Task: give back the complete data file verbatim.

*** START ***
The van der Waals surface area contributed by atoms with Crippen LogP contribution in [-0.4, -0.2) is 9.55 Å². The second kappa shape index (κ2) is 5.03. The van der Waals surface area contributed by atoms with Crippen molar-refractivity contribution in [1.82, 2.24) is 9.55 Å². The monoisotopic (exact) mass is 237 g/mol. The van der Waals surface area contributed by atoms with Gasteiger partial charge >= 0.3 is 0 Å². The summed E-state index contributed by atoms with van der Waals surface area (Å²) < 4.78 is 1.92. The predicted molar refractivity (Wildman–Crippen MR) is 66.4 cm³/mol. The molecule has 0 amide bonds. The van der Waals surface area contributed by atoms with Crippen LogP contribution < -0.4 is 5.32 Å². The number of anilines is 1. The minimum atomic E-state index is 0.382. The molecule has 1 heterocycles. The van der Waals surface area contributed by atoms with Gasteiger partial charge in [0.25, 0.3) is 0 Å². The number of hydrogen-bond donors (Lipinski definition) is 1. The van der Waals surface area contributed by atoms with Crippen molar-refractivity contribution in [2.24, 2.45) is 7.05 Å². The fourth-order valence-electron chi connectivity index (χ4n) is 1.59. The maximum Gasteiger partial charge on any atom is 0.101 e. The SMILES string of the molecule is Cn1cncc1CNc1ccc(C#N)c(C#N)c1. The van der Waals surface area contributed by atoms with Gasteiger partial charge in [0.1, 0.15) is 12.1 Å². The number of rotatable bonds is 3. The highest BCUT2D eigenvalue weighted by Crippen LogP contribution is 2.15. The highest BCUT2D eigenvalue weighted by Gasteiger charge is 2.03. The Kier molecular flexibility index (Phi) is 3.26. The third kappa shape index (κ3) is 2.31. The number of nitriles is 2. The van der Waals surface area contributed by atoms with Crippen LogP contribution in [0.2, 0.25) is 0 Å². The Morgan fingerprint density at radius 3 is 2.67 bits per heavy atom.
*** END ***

The van der Waals surface area contributed by atoms with Crippen LogP contribution in [-0.4, -0.2) is 9.55 Å². The second kappa shape index (κ2) is 5.03. The van der Waals surface area contributed by atoms with Crippen molar-refractivity contribution in [1.82, 2.24) is 9.55 Å². The monoisotopic (exact) mass is 237 g/mol. The van der Waals surface area contributed by atoms with Gasteiger partial charge >= 0.3 is 0 Å². The summed E-state index contributed by atoms with van der Waals surface area (Å²) < 4.78 is 1.92. The predicted molar refractivity (Wildman–Crippen MR) is 66.4 cm³/mol. The molecule has 0 amide bonds. The van der Waals surface area contributed by atoms with Crippen LogP contribution < -0.4 is 5.32 Å². The number of anilines is 1. The minimum atomic E-state index is 0.382. The molecule has 1 heterocycles. The van der Waals surface area contributed by atoms with Gasteiger partial charge in [0.25, 0.3) is 0 Å². The number of hydrogen-bond donors (Lipinski definition) is 1. The van der Waals surface area contributed by atoms with Crippen molar-refractivity contribution in [2.24, 2.45) is 7.05 Å². The fourth-order valence-electron chi connectivity index (χ4n) is 1.59. The maximum Gasteiger partial charge on any atom is 0.101 e. The SMILES string of the molecule is Cn1cncc1CNc1ccc(C#N)c(C#N)c1. The van der Waals surface area contributed by atoms with Gasteiger partial charge in [0.1, 0.15) is 12.1 Å². The number of rotatable bonds is 3. The highest BCUT2D eigenvalue weighted by Crippen LogP contribution is 2.15. The highest BCUT2D eigenvalue weighted by Gasteiger charge is 2.03. The Kier molecular flexibility index (Phi) is 3.26. The third kappa shape index (κ3) is 2.31. The number of nitriles is 2. The van der Waals surface area contributed by atoms with Crippen LogP contribution in [0.2, 0.25) is 0 Å². The Morgan fingerprint density at radius 3 is 2.67 bits per heavy atom.